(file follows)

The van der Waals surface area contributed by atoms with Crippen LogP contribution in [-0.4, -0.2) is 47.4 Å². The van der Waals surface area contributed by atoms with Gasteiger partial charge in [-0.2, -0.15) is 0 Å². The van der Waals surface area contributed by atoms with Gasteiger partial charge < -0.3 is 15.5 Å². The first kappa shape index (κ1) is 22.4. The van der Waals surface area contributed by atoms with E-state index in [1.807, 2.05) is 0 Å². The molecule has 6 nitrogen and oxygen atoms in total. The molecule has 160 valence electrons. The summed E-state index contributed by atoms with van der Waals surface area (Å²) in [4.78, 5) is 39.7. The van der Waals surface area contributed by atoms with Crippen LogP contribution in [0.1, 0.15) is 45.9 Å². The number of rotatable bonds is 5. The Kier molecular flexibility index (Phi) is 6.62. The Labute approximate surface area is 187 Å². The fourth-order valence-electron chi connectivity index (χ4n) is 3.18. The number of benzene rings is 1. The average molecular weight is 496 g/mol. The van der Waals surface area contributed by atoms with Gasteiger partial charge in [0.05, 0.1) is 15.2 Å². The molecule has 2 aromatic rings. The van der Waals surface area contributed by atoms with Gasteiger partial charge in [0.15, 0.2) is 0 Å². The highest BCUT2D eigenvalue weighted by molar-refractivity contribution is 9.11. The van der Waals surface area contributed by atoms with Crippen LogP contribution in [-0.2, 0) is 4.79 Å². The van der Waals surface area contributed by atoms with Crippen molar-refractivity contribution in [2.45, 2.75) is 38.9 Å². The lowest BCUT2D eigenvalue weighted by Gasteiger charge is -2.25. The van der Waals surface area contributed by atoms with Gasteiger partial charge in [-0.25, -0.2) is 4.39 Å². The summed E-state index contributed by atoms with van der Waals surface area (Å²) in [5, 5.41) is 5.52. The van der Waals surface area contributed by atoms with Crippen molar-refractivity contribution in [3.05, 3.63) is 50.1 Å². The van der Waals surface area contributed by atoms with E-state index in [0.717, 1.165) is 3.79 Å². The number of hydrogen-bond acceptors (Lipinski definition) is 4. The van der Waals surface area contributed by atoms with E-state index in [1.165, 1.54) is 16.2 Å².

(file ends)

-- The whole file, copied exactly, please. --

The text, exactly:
The van der Waals surface area contributed by atoms with Crippen LogP contribution in [-0.4, -0.2) is 47.4 Å². The van der Waals surface area contributed by atoms with Gasteiger partial charge in [-0.2, -0.15) is 0 Å². The van der Waals surface area contributed by atoms with Gasteiger partial charge < -0.3 is 15.5 Å². The first kappa shape index (κ1) is 22.4. The van der Waals surface area contributed by atoms with E-state index in [1.807, 2.05) is 0 Å². The molecule has 6 nitrogen and oxygen atoms in total. The molecule has 160 valence electrons. The summed E-state index contributed by atoms with van der Waals surface area (Å²) in [4.78, 5) is 39.7. The van der Waals surface area contributed by atoms with Crippen LogP contribution in [0.1, 0.15) is 45.9 Å². The number of rotatable bonds is 5. The Kier molecular flexibility index (Phi) is 6.62. The Labute approximate surface area is 187 Å². The fourth-order valence-electron chi connectivity index (χ4n) is 3.18. The number of benzene rings is 1. The average molecular weight is 496 g/mol. The van der Waals surface area contributed by atoms with Gasteiger partial charge in [0.05, 0.1) is 15.2 Å². The molecule has 2 aromatic rings. The van der Waals surface area contributed by atoms with Gasteiger partial charge in [0.15, 0.2) is 0 Å². The highest BCUT2D eigenvalue weighted by molar-refractivity contribution is 9.11. The van der Waals surface area contributed by atoms with Crippen LogP contribution in [-0.2, 0) is 4.79 Å². The van der Waals surface area contributed by atoms with Crippen molar-refractivity contribution in [2.45, 2.75) is 38.9 Å². The lowest BCUT2D eigenvalue weighted by Gasteiger charge is -2.25. The van der Waals surface area contributed by atoms with Gasteiger partial charge in [-0.25, -0.2) is 4.39 Å². The summed E-state index contributed by atoms with van der Waals surface area (Å²) in [5, 5.41) is 5.52. The van der Waals surface area contributed by atoms with Crippen molar-refractivity contribution in [3.05, 3.63) is 50.1 Å². The van der Waals surface area contributed by atoms with E-state index in [0.717, 1.165) is 3.79 Å². The number of hydrogen-bond acceptors (Lipinski definition) is 4. The van der Waals surface area contributed by atoms with E-state index in [1.165, 1.54) is 16.2 Å².